Thursday, April 30, 2009

The Hazards of Rock Operas

I am a pretentious theater-nerd from Portland, which means I am contractually obliged to love the Decemberists. And do you know that I first listened to their music exactly four years ago today? I was visiting New York City and downloaded their album Picaresque to listen to on the train. (A pretty magical day all around--I went to the city to see The Light in the Piazza. What sonic abundance!) I won't say that Picaresque "changed my life" or any other such hyperbole, but I still think it's a terrific album. Probably the Decemberists' best, in terms of the ratio of hits to misses.

Now they have a new album out, The Hazards of Love, which can't be evaluated in quite the same way as their previous ones. Instead of being a collection of individual pop songs, it is a full-fledged, hour-long rock opera. The ambition of this project excited me, but after listening to the album start-to-finish twice, and a few of the songs more times than that, I don't think it all panned out.

As long as the Decemberists have been doing their unique thing, there've been people who've made fun of them for it. Back in 2005, if you wanted to mock the Decemberists, you'd point to "The Mariner's Revenge Song." Who did these crazy kids think they were--who ever heard of an indie-rock band that performed ten-minute-long sea chanteys about being swallowed by a whale? But I've always thought that "The Mariner's Revenge" is great fun, and furthermore, compared to The Hazards of Love, it gets right a lot of what the new album gets wrong. To wit:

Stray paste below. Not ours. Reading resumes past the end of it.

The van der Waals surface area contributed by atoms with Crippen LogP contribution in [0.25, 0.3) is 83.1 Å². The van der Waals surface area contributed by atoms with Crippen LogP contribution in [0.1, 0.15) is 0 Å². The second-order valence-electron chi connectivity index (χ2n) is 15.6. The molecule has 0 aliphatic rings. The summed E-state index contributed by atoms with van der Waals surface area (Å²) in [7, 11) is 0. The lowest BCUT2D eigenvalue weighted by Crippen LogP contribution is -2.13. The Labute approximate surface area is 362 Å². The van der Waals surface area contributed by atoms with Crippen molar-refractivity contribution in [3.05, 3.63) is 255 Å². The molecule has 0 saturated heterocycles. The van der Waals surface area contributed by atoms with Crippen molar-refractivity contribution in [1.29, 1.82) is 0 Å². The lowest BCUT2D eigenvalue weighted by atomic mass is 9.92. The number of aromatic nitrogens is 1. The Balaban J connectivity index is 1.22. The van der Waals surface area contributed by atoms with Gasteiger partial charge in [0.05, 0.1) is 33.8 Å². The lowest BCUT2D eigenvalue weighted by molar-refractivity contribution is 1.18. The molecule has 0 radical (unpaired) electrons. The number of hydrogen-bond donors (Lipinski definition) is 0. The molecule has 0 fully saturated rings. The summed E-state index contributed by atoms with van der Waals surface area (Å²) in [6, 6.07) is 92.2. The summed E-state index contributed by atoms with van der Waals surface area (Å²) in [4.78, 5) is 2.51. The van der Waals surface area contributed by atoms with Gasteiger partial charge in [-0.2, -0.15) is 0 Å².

• Clarity of storytelling: My biggest problem with Hazards of Love is that it's impossible to make sense of the story. And yet, before this album, the Decemberists were always great storytellers-in-song. Though the plot of "Mariner's Revenge" may be unrealistic, it's never hard to follow: someone who listens to the song once will be able to easily recount the whole story. Hazards of Love (which, granted, is six times longer than "Mariner's Revenge") is just muddled. For instance, the heroine becomes pregnant, but it's never clear whether she delivers the baby or not. Characters move in and out of the plot confusingly.
  • Pacing, suspense: Because the plot of Hazards of Love is so hard to figure out, it feels like a shaggy-dog story ("And then this happened... And then this happened") rather than something that builds to a climax. And as I implied above, it's never clear how much time has elapsed over the course of the story. Contrast this with the way that "The Mariner's Revenge" jumps over a span of fifteen years in a deft, clever, and clear way: "It took me fifteen years / To swallow all my tears / Among the urchins in the street / Until a priory / Took pity and hired me / To keep their vestry nice and neat." (This might be my all-time favorite Decemberists lyric. Just wanted to share it with you.)